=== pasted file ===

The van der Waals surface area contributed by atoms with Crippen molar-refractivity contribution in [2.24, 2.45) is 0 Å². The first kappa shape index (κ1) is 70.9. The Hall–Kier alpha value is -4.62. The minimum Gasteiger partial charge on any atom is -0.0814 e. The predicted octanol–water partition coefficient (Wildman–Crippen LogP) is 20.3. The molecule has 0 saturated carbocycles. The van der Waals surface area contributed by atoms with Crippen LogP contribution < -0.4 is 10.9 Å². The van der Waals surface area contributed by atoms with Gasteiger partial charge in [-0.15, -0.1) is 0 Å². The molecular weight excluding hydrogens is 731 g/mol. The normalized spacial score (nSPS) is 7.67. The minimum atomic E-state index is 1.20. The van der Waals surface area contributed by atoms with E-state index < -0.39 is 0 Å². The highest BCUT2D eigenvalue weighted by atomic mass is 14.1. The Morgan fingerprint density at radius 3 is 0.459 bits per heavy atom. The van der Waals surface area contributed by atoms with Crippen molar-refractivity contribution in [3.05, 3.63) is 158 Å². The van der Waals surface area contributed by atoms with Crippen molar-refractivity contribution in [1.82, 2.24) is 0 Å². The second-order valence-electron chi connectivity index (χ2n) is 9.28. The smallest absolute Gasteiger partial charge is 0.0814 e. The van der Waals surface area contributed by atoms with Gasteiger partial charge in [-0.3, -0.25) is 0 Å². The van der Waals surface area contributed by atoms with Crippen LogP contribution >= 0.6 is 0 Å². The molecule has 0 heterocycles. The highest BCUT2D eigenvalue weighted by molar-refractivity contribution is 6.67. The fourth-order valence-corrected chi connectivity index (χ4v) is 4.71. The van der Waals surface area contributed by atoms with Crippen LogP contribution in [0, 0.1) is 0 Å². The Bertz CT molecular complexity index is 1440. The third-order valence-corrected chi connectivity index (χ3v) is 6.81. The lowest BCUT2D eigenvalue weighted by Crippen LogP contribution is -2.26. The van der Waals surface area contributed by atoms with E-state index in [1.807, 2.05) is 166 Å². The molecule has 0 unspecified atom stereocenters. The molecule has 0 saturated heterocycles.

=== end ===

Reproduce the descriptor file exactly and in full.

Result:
The van der Waals surface area contributed by atoms with Crippen molar-refractivity contribution in [2.24, 2.45) is 0 Å². The first kappa shape index (κ1) is 70.9. The Hall–Kier alpha value is -4.62. The minimum Gasteiger partial charge on any atom is -0.0814 e. The predicted octanol–water partition coefficient (Wildman–Crippen LogP) is 20.3. The molecule has 0 saturated carbocycles. The van der Waals surface area contributed by atoms with Crippen LogP contribution < -0.4 is 10.9 Å². The van der Waals surface area contributed by atoms with Gasteiger partial charge in [-0.15, -0.1) is 0 Å². The molecular weight excluding hydrogens is 731 g/mol. The normalized spacial score (nSPS) is 7.67. The minimum atomic E-state index is 1.20. The van der Waals surface area contributed by atoms with E-state index < -0.39 is 0 Å². The highest BCUT2D eigenvalue weighted by atomic mass is 14.1. The Morgan fingerprint density at radius 3 is 0.459 bits per heavy atom. The van der Waals surface area contributed by atoms with Crippen molar-refractivity contribution in [3.05, 3.63) is 158 Å². The van der Waals surface area contributed by atoms with Crippen molar-refractivity contribution in [1.82, 2.24) is 0 Å². The second-order valence-electron chi connectivity index (χ2n) is 9.28. The smallest absolute Gasteiger partial charge is 0.0814 e. The van der Waals surface area contributed by atoms with Gasteiger partial charge in [-0.3, -0.25) is 0 Å². The van der Waals surface area contributed by atoms with Crippen LogP contribution >= 0.6 is 0 Å². The molecule has 0 heterocycles. The highest BCUT2D eigenvalue weighted by molar-refractivity contribution is 6.67. The fourth-order valence-corrected chi connectivity index (χ4v) is 4.71. The van der Waals surface area contributed by atoms with Crippen LogP contribution in [0, 0.1) is 0 Å². The Bertz CT molecular complexity index is 1440. The third-order valence-corrected chi connectivity index (χ3v) is 6.81. The lowest BCUT2D eigenvalue weighted by Crippen LogP contribution is -2.26. The van der Waals surface area contributed by atoms with E-state index in [1.807, 2.05) is 166 Å². The molecule has 0 unspecified atom stereocenters. The molecule has 0 saturated heterocycles.